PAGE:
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The Power Business Unit provides systems for such tasks as power generation, direct-current power transmission, and energy management to companies engaged in power generation, transmission, and other operations in the energy value chain. In response to expanding demand for renewable energy, we have created a structure over the past few years to offer comprehensive services for wind power generating systems, ranging from design, production, and sales to maintenance. This has enabled us to claim the top share of the wind turbine market in Japan. While our business unit has long been engaged in providing stable supplies of energy to contribute to the sustainable development of society, I feel that the business environment in which we operate is now undergoing a major transformation due to climate change and the growing demand for energy in emerging economies. At the same time, I also feel that these changes represent major business opportunities. Our foresight in developing renewable-energy technologies is beginning to show results as the world makes a faster-than-anticipated transition to a low-carbon society.
I believe there are three major challenges to overcome in making a full-scale transition to renewable sources. The first is lowering costs. At present, reinforcing transmission systems to accommodate new energy sources invariably leads to higher electricity bills, which consumers must ultimately bear. The second is enhancing power adjustment mechanisms to ensure a stable supply even with weather-reliant sources like solar and wind. This will require improvements in technologies for storage batteries and pumped-storage hydroelectricity. And the third is strengthening the power grid. Countries in Europe are already interconnected by a grid that operates at a synchronized frequency, enabling the trans-border trading of electricity. While the grid in Japan is quite strong at the local level, there is less flexibility regarding power interchange among regional power companies compared to the European power grid. I believe that this is an issue that must be resolved before we see an explosive expansion of renewable sources. Working closely with the Social Infrastructure Systems Business Unit, we will be focusing on offering solutions for the enhanced power grid stabilization systems.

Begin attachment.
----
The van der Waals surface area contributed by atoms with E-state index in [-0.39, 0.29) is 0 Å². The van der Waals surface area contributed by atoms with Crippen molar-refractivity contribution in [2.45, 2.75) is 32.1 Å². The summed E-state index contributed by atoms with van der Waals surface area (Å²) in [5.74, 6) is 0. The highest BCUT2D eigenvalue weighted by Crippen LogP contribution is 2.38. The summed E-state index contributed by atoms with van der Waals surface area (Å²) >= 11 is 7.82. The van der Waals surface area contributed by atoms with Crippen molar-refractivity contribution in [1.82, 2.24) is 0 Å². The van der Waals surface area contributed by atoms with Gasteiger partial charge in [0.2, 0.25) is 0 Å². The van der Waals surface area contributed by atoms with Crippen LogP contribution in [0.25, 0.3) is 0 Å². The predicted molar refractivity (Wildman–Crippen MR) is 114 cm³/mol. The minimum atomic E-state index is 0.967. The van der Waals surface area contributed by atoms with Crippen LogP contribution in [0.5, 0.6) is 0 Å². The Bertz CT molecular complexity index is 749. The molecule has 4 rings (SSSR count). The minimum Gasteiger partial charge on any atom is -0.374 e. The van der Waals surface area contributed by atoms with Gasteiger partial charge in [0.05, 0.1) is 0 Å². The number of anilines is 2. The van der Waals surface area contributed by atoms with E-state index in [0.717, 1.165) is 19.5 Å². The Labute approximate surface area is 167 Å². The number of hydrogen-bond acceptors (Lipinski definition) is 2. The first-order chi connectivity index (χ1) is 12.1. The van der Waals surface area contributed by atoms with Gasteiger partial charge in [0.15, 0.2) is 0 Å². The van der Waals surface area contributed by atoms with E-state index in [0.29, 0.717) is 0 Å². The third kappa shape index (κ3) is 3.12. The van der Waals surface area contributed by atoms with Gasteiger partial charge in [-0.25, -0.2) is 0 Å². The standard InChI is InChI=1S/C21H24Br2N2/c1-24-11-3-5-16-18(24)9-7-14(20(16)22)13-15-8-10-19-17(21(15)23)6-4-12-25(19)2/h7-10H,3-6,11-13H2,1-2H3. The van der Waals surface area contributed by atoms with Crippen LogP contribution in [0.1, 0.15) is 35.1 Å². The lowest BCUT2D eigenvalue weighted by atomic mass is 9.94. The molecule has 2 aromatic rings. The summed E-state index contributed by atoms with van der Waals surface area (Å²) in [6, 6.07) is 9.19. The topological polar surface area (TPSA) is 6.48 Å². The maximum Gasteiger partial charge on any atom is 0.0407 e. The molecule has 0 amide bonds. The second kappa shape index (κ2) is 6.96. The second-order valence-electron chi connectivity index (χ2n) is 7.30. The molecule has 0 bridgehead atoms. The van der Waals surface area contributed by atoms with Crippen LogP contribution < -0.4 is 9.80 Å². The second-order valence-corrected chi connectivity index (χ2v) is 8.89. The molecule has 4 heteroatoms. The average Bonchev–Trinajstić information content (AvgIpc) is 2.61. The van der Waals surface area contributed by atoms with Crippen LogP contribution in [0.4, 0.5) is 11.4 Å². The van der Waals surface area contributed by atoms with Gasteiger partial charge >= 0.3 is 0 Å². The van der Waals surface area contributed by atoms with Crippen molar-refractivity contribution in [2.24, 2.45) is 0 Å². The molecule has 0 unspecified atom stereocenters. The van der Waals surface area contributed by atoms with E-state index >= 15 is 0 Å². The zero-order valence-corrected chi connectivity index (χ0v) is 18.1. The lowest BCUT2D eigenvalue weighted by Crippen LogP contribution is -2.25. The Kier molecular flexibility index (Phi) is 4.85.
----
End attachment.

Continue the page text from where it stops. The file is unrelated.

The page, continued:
We are also aware of the risks that renewable energy can pose to the natural environment, such as when installing on- or offshore wind turbines. Our business unit thus cooperates with power producers to mitigate our potential environmental impact both during environmental assessment and installation. By applying the technologies and knowhow developed through the construction and maintenance of power plants and by working with IT-related business units to advance the digitization of power systems using Hitachi's IoT platform, Lumada, we will actively offer highly reliable and high-added-value solutions to our customers. There is a limit, though, to what we can offer through monozukuri (manufacturing). More than “good products,” customers are looking for “good value,” and this requires close collaboration with many different partners. Lumada, we believe, is a very efficient tool in advancing such partnerships. We are also offering distributed-power-source solutions in accordance with the available resources in each locality, as well as the approaches to their effective connections to the grid. In 2017, for example, we began helping build a Compact Energy Network of locally produced, locally consumed power in the city of Hioki, Kagoshima Prefecture, centered on photovoltaic power generation.
There are things, however, that Hitachi cannot do alone. In the electric power business, we need to work with the national and local governments along with electric power companies to formulate a grand design. In 2016, for instance, we launched the “Hitachi The University of Tokyo Laboratory” as part of an effort to create a “Super Smart Society” (Society 5.0) that the Japanese government and industry are advancing. Looking ahead to 2050, Hitachi is working with the university to identify technology- and policy-related issues in creating energy systems of the future and to discuss optimum responses. We organized a forum at the University of Tokyo in April 2018 with the participation of government, academic, and business representatives, where we announced a range of recommendations on such issues as the coexistence of core energy systems and the local community, creation of wide-area grid simulators, and medium- to long-term scenario analysis. We hope to continue debating these ideas in similarly open forums and to contribute to the drafting of a grand design through collaboration with government and academia.
Inasmuch as our business unit is involved in expanding the use of renewable energy and enabling a stable supply of power from such sources, we are most committed to achieving Goals 7 and 13. We believe that our products and services are uniquely positioned among Hitachi's many operations to make a substantial contribution to the achievement of the SDGs. We also expect to contribute extensively to building the new energy systems that will support Society 5.0. Those products and services include renewable energy solutions and power grid solutions. We are strengthening our partnerships with national and local governments, electric power companies, and universities to contribute to the achievement of Goal 17 as well.
I intend to adopt key performance indicators (KPIs) in our business plan so that our unit's employees will work toward the achievement of the SDGs with a sense of responsibility. Quantifying our initiatives through KPIs will be an admittedly daunting task, but it will be an effective way of demonstrating how much Hitachi is contributing to the achievement of energy-related SDGs.